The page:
Massachusetts Daily Collegian

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A free and responsible press serving the UMass community since 1890

Massachusetts Daily Collegian

A free and responsible press serving the UMass community since 1890

Massachusetts Daily Collegian

Jeff Bridges shines in gritty remake


“True Grit” by the Coen brothers (“Fargo,” “No Country for Old Men”) has brought us something that isn’t exactly a hot topic of our generation – a western. “No Country for Old Men” had the look and feel of a western, but was missing some major parts to fit it in the category. After testing the waters of the country style, the Coens decided to stick their noses in the dirt and make a full-fledged western. With it, the directing tandum brought a fresh feeling to cowboys and outlaws, and new advances in film made the violence more prominent.

Mattie Ross (Hailee Steinfeld), a stubborn teenage girl, searches for the U.S. Marshall that bares the most “grit” to aid her in her quest to capture her father’s killer, Tom Chaney (Josh Brolin). Ross finds Reuben J. “Rooster” Cogburn (Jeff Bridges), a fat, old drunk that finds his bounty one way or another. After some bargaining, Cogburn accepts her proposal, but leaves on the job without Ross because he didn’t want to babysit.

Racing to the river, Ross finds Cogburn accompanied by Texas Ranger LaBoeuf (Matt Damon), who’s also out for Chaney’s blood for his own purposes. Against their wishes, Ross joins the men on a treacherous journey into Indian Nation, where thieves and degenerates run wild. Cogburn and LaBoeuf butt heads along the way, as LaBoeuf’s morals and pride don’t mix so nicely with Rooster’s careless and lazy attitude.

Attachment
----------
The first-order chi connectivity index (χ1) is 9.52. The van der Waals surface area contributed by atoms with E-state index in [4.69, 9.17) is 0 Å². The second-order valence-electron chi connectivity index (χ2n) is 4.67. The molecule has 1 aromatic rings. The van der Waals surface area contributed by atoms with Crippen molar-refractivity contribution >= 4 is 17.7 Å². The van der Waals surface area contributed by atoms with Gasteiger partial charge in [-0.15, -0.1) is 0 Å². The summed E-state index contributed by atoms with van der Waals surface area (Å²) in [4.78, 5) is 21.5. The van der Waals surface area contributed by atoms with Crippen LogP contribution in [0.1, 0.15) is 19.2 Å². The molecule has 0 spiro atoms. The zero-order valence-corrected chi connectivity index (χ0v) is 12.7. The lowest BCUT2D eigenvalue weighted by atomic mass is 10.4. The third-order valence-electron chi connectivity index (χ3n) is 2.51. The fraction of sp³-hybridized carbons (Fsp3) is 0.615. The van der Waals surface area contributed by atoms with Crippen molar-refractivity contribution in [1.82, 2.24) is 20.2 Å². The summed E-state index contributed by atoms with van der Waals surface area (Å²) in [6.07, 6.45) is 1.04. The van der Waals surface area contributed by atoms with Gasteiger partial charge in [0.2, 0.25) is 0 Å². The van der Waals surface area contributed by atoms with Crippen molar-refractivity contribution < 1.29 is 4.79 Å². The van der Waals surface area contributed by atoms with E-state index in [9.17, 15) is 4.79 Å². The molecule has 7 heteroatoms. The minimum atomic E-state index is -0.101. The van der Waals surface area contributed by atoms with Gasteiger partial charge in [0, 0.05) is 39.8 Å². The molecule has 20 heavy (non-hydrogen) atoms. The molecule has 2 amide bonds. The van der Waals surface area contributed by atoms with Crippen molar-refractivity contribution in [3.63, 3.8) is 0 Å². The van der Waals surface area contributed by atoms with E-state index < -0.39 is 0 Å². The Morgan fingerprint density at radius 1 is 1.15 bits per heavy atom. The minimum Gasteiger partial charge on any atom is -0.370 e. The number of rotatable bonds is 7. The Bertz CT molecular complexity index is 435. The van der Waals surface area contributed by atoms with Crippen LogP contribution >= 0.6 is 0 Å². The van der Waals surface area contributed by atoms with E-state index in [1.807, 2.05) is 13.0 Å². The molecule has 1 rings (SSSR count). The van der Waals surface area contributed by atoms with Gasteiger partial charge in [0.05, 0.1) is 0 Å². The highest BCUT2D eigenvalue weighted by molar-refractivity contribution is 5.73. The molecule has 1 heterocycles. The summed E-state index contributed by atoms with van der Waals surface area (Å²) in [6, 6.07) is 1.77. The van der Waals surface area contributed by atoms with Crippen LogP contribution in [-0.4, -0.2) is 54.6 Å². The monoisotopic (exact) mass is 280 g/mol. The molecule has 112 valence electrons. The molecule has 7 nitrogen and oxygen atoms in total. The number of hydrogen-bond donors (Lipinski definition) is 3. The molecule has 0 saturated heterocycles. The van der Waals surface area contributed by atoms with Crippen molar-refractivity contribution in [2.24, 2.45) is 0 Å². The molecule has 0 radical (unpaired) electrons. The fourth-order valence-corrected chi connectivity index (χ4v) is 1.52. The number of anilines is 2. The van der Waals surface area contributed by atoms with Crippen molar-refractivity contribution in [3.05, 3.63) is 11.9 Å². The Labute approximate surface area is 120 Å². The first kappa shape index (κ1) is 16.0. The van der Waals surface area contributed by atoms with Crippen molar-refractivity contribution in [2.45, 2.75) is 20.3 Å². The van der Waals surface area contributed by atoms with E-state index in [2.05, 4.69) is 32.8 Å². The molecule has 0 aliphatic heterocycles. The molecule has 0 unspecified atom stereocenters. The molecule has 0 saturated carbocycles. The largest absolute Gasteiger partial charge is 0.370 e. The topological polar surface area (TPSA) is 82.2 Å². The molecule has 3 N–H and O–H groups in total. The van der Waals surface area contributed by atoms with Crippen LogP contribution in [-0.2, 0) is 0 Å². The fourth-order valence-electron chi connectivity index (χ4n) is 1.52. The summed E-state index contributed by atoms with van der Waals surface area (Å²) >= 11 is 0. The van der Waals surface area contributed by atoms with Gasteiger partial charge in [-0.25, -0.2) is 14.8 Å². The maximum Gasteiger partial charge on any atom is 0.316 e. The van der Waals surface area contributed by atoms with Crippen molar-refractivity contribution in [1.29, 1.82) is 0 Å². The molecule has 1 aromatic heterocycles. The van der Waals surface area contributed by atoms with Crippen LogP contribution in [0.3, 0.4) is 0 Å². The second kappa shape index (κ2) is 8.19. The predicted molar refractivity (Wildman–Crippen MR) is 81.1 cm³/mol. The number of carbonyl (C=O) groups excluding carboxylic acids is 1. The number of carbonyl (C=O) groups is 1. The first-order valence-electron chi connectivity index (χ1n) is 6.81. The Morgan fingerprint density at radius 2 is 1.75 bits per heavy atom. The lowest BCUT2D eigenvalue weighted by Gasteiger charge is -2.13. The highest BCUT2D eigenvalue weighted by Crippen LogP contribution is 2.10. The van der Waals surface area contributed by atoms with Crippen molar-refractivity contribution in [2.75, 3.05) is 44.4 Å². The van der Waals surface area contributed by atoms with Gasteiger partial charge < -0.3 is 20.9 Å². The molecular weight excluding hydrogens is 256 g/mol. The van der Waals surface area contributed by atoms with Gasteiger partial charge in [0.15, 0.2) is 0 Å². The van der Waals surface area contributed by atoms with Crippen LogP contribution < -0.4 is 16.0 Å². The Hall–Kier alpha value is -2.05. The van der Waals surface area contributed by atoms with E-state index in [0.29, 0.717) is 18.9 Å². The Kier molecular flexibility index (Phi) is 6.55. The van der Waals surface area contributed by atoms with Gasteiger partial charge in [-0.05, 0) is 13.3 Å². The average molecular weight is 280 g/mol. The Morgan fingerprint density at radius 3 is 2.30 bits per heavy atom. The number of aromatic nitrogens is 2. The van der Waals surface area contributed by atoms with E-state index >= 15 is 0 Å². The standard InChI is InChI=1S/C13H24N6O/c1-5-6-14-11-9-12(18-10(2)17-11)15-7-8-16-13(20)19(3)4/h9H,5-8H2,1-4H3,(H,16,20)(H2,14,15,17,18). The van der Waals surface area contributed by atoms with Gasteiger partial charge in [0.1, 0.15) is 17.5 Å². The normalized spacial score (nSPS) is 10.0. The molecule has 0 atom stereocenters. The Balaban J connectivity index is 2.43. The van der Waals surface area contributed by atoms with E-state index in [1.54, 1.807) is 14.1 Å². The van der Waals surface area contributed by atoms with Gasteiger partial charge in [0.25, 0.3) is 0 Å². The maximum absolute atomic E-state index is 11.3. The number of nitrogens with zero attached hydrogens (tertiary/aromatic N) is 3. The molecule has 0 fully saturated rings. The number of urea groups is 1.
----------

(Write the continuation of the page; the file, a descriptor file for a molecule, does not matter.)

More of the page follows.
It was a smart choice to modernize a dying genre like the western, but the movie of choice was a bold decision on the Coen’s part. “True Grit” is a remake of the John Wayne classic, which was an adaptation of a book of the same name by Charles Portis.

The Coen brothers needed to find someone to replace the legendary John Wayne in a role that brought him his first and only Academy Award. They came up with Bridges (“The Big Lebowski,” “Crazy Heart”), who also has an Oscar under his belt. Bridges is the epitome of a western figure with that hard-nosed look. Even still, his performance was overshadowed by the performance of Steinfeld, an unknown 14-year-old actress who had only starred in TV series’ and made-for-TV movies.

“True Grit” was snubbed at the Golden Globes and wasn’t nominated for a single award. The Coen Brothers have been in the spot light for the past couple of years with nominations at a handful of different award shows for their work on “A Serious Man” and “No Country for Old Men.”

They could have contended for best drama or best director, but wouldn’t have stood a chance against “Black Swan” and “The Fighter.” Bridges fit the role perfectly and put Wayne to shame, and Steinfeld deserved to be nominated for best actress in a drama or at least best supporting actress. She mesmerized the audience in her role as Ross showing more grit than anyone else in the movie showed. She undoubtedly has a bright future ahead of her. The Golden Globes might have slighted “True Grit,” but the Oscars won’t be able to ignore the Coen brothers, Bridges, Steinfeld, Damon and Brolin.

Jake Hachey can be reached at [email protected].

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